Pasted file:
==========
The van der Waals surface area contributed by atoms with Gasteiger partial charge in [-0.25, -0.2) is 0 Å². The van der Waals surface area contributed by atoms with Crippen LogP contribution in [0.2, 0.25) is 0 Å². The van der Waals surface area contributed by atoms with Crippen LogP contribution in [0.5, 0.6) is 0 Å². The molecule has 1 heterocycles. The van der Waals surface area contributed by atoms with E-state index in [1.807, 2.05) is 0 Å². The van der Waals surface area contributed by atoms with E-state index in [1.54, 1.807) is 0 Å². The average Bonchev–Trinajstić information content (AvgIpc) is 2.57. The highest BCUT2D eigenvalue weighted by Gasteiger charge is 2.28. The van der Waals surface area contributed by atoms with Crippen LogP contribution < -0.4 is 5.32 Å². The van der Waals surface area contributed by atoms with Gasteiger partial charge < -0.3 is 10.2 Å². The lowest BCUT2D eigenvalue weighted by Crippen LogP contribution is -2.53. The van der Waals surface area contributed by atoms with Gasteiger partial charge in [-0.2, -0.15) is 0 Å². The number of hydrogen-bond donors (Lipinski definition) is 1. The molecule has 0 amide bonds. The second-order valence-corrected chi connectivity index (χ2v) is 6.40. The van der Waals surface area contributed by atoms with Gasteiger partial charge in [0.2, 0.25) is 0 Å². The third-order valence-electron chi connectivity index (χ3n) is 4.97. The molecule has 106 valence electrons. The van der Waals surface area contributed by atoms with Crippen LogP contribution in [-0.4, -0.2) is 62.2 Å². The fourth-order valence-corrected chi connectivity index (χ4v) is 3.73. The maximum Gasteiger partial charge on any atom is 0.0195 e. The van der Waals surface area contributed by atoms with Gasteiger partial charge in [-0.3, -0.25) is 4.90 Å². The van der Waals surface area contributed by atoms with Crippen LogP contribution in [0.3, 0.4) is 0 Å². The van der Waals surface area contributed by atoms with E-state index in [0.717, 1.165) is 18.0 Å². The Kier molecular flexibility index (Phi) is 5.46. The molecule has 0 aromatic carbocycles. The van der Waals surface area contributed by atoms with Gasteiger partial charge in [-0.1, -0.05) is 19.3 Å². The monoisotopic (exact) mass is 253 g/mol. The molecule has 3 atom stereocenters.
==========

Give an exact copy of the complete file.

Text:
The van der Waals surface area contributed by atoms with Gasteiger partial charge in [-0.25, -0.2) is 0 Å². The van der Waals surface area contributed by atoms with Crippen LogP contribution in [0.2, 0.25) is 0 Å². The van der Waals surface area contributed by atoms with Crippen LogP contribution in [0.5, 0.6) is 0 Å². The molecule has 1 heterocycles. The van der Waals surface area contributed by atoms with E-state index in [1.807, 2.05) is 0 Å². The van der Waals surface area contributed by atoms with E-state index in [1.54, 1.807) is 0 Å². The average Bonchev–Trinajstić information content (AvgIpc) is 2.57. The highest BCUT2D eigenvalue weighted by Gasteiger charge is 2.28. The van der Waals surface area contributed by atoms with Crippen LogP contribution < -0.4 is 5.32 Å². The van der Waals surface area contributed by atoms with Gasteiger partial charge < -0.3 is 10.2 Å². The lowest BCUT2D eigenvalue weighted by Crippen LogP contribution is -2.53. The van der Waals surface area contributed by atoms with Gasteiger partial charge in [-0.2, -0.15) is 0 Å². The number of hydrogen-bond donors (Lipinski definition) is 1. The molecule has 0 amide bonds. The second-order valence-corrected chi connectivity index (χ2v) is 6.40. The van der Waals surface area contributed by atoms with Gasteiger partial charge in [0.2, 0.25) is 0 Å². The third-order valence-electron chi connectivity index (χ3n) is 4.97. The molecule has 106 valence electrons. The van der Waals surface area contributed by atoms with Crippen LogP contribution in [-0.4, -0.2) is 62.2 Å². The fourth-order valence-corrected chi connectivity index (χ4v) is 3.73. The maximum Gasteiger partial charge on any atom is 0.0195 e. The van der Waals surface area contributed by atoms with Gasteiger partial charge in [-0.3, -0.25) is 4.90 Å². The van der Waals surface area contributed by atoms with Crippen LogP contribution in [0.3, 0.4) is 0 Å². The van der Waals surface area contributed by atoms with E-state index in [0.717, 1.165) is 18.0 Å². The Kier molecular flexibility index (Phi) is 5.46. The molecule has 0 aromatic carbocycles. The van der Waals surface area contributed by atoms with Gasteiger partial charge in [-0.1, -0.05) is 19.3 Å². The monoisotopic (exact) mass is 253 g/mol. The molecule has 3 atom stereocenters.